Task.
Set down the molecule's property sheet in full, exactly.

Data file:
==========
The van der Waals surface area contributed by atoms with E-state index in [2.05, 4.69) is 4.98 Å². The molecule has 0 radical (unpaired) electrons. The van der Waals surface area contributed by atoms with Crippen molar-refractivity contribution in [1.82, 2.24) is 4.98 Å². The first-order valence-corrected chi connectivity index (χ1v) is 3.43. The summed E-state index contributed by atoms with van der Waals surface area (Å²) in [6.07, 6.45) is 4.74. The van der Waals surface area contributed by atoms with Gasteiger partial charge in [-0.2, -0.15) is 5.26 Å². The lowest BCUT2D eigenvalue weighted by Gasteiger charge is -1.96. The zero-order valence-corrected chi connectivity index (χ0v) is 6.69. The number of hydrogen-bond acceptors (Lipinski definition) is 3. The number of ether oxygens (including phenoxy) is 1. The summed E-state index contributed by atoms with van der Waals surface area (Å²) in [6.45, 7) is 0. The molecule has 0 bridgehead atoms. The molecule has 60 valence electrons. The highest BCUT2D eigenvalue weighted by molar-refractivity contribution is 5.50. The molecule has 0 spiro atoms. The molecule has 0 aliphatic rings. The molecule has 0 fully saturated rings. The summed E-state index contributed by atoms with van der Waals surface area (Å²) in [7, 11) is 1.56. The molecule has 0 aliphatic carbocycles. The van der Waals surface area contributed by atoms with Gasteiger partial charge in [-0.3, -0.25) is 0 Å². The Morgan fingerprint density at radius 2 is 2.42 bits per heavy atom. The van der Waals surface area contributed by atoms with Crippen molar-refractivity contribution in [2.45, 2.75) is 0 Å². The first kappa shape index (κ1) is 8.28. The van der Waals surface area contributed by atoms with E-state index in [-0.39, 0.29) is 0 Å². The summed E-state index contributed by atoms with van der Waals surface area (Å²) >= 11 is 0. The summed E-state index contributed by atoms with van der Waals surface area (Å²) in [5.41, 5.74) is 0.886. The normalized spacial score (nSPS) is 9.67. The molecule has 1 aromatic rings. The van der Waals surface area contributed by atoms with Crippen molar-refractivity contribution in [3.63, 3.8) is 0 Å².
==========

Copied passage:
The van der Waals surface area contributed by atoms with E-state index in [2.05, 4.69) is 4.98 Å². The molecule has 0 radical (unpaired) electrons. The van der Waals surface area contributed by atoms with Crippen molar-refractivity contribution in [1.82, 2.24) is 4.98 Å². The first-order valence-corrected chi connectivity index (χ1v) is 3.43. The summed E-state index contributed by atoms with van der Waals surface area (Å²) in [6.07, 6.45) is 4.74. The van der Waals surface area contributed by atoms with Gasteiger partial charge in [-0.2, -0.15) is 5.26 Å². The lowest BCUT2D eigenvalue weighted by Gasteiger charge is -1.96. The zero-order valence-corrected chi connectivity index (χ0v) is 6.69. The number of hydrogen-bond acceptors (Lipinski definition) is 3. The number of ether oxygens (including phenoxy) is 1. The summed E-state index contributed by atoms with van der Waals surface area (Å²) in [6.45, 7) is 0. The molecule has 0 bridgehead atoms. The molecule has 60 valence electrons. The highest BCUT2D eigenvalue weighted by molar-refractivity contribution is 5.50. The molecule has 0 spiro atoms. The molecule has 0 aliphatic rings. The molecule has 0 fully saturated rings. The summed E-state index contributed by atoms with van der Waals surface area (Å²) in [7, 11) is 1.56. The molecule has 0 aliphatic carbocycles. The van der Waals surface area contributed by atoms with Gasteiger partial charge in [-0.3, -0.25) is 0 Å². The Morgan fingerprint density at radius 2 is 2.42 bits per heavy atom. The van der Waals surface area contributed by atoms with Crippen molar-refractivity contribution in [2.45, 2.75) is 0 Å². The first kappa shape index (κ1) is 8.28. The van der Waals surface area contributed by atoms with E-state index in [-0.39, 0.29) is 0 Å². The summed E-state index contributed by atoms with van der Waals surface area (Å²) >= 11 is 0. The summed E-state index contributed by atoms with van der Waals surface area (Å²) in [5.41, 5.74) is 0.886. The normalized spacial score (nSPS) is 9.67. The molecule has 1 aromatic rings. The van der Waals surface area contributed by atoms with Crippen molar-refractivity contribution in [3.63, 3.8) is 0 Å².